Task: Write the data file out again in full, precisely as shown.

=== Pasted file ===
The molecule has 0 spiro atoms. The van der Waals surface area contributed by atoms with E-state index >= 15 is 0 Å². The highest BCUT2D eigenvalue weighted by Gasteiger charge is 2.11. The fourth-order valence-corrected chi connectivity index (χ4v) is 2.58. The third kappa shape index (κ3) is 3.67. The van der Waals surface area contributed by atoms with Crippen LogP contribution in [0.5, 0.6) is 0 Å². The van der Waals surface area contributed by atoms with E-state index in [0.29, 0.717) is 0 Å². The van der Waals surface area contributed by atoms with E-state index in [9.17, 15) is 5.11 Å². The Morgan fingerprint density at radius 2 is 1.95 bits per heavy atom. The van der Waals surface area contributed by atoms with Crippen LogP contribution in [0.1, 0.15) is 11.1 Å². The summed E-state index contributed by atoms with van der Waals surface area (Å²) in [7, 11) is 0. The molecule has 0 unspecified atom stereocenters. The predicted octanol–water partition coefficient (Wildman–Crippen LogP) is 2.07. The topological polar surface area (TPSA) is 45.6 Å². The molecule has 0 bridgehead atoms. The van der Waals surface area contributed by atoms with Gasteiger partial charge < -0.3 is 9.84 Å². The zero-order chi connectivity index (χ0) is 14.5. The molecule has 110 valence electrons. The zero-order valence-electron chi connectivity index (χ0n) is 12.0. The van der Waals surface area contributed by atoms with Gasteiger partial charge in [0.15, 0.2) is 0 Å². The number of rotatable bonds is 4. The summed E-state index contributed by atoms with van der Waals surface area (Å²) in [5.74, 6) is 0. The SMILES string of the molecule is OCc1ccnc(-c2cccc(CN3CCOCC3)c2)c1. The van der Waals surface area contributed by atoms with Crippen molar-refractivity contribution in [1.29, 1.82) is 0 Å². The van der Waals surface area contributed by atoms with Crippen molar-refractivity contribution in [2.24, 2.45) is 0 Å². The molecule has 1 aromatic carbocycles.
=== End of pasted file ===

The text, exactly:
The molecule has 0 spiro atoms. The van der Waals surface area contributed by atoms with E-state index >= 15 is 0 Å². The highest BCUT2D eigenvalue weighted by Gasteiger charge is 2.11. The fourth-order valence-corrected chi connectivity index (χ4v) is 2.58. The third kappa shape index (κ3) is 3.67. The van der Waals surface area contributed by atoms with Crippen LogP contribution in [0.5, 0.6) is 0 Å². The van der Waals surface area contributed by atoms with E-state index in [0.29, 0.717) is 0 Å². The van der Waals surface area contributed by atoms with E-state index in [9.17, 15) is 5.11 Å². The Morgan fingerprint density at radius 2 is 1.95 bits per heavy atom. The van der Waals surface area contributed by atoms with Crippen LogP contribution in [0.1, 0.15) is 11.1 Å². The summed E-state index contributed by atoms with van der Waals surface area (Å²) in [7, 11) is 0. The molecule has 0 unspecified atom stereocenters. The predicted octanol–water partition coefficient (Wildman–Crippen LogP) is 2.07. The topological polar surface area (TPSA) is 45.6 Å². The molecule has 0 bridgehead atoms. The van der Waals surface area contributed by atoms with Gasteiger partial charge < -0.3 is 9.84 Å². The zero-order chi connectivity index (χ0) is 14.5. The molecule has 110 valence electrons. The zero-order valence-electron chi connectivity index (χ0n) is 12.0. The van der Waals surface area contributed by atoms with Gasteiger partial charge in [0.15, 0.2) is 0 Å². The number of rotatable bonds is 4. The summed E-state index contributed by atoms with van der Waals surface area (Å²) in [5.74, 6) is 0. The SMILES string of the molecule is OCc1ccnc(-c2cccc(CN3CCOCC3)c2)c1. The van der Waals surface area contributed by atoms with Crippen molar-refractivity contribution in [1.29, 1.82) is 0 Å². The van der Waals surface area contributed by atoms with Crippen molar-refractivity contribution in [2.24, 2.45) is 0 Å². The molecule has 1 aromatic carbocycles.